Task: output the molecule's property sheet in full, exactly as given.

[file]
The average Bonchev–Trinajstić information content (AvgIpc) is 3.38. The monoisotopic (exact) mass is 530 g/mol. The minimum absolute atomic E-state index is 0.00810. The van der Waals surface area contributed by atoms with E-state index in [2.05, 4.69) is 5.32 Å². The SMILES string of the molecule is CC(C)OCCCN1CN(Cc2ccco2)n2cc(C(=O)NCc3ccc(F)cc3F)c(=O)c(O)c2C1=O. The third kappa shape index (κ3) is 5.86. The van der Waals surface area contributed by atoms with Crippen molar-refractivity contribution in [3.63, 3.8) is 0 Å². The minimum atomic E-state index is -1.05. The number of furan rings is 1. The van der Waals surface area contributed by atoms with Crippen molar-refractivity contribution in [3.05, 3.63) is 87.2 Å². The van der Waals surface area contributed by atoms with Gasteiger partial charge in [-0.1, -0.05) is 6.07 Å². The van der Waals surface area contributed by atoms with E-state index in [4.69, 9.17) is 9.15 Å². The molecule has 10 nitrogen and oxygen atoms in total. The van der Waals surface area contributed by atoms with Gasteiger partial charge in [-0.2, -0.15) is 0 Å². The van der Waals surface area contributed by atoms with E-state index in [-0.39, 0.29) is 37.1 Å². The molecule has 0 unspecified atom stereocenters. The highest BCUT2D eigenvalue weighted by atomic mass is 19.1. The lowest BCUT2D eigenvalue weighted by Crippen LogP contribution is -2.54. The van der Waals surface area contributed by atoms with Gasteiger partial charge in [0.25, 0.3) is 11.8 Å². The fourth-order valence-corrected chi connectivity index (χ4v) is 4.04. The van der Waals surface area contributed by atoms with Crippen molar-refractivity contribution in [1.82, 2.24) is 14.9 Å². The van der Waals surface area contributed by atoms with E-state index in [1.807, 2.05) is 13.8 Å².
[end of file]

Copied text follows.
The average Bonchev–Trinajstić information content (AvgIpc) is 3.38. The monoisotopic (exact) mass is 530 g/mol. The minimum absolute atomic E-state index is 0.00810. The van der Waals surface area contributed by atoms with E-state index in [2.05, 4.69) is 5.32 Å². The SMILES string of the molecule is CC(C)OCCCN1CN(Cc2ccco2)n2cc(C(=O)NCc3ccc(F)cc3F)c(=O)c(O)c2C1=O. The third kappa shape index (κ3) is 5.86. The van der Waals surface area contributed by atoms with Crippen molar-refractivity contribution in [3.63, 3.8) is 0 Å². The minimum atomic E-state index is -1.05. The number of furan rings is 1. The van der Waals surface area contributed by atoms with Crippen molar-refractivity contribution in [3.05, 3.63) is 87.2 Å². The van der Waals surface area contributed by atoms with Gasteiger partial charge in [-0.1, -0.05) is 6.07 Å². The van der Waals surface area contributed by atoms with E-state index in [4.69, 9.17) is 9.15 Å². The molecule has 10 nitrogen and oxygen atoms in total. The van der Waals surface area contributed by atoms with Gasteiger partial charge in [-0.2, -0.15) is 0 Å². The van der Waals surface area contributed by atoms with E-state index in [-0.39, 0.29) is 37.1 Å². The molecule has 0 unspecified atom stereocenters. The highest BCUT2D eigenvalue weighted by atomic mass is 19.1. The lowest BCUT2D eigenvalue weighted by Crippen LogP contribution is -2.54. The van der Waals surface area contributed by atoms with Gasteiger partial charge in [0.25, 0.3) is 11.8 Å². The fourth-order valence-corrected chi connectivity index (χ4v) is 4.04. The van der Waals surface area contributed by atoms with Crippen molar-refractivity contribution in [1.82, 2.24) is 14.9 Å². The van der Waals surface area contributed by atoms with E-state index in [1.807, 2.05) is 13.8 Å².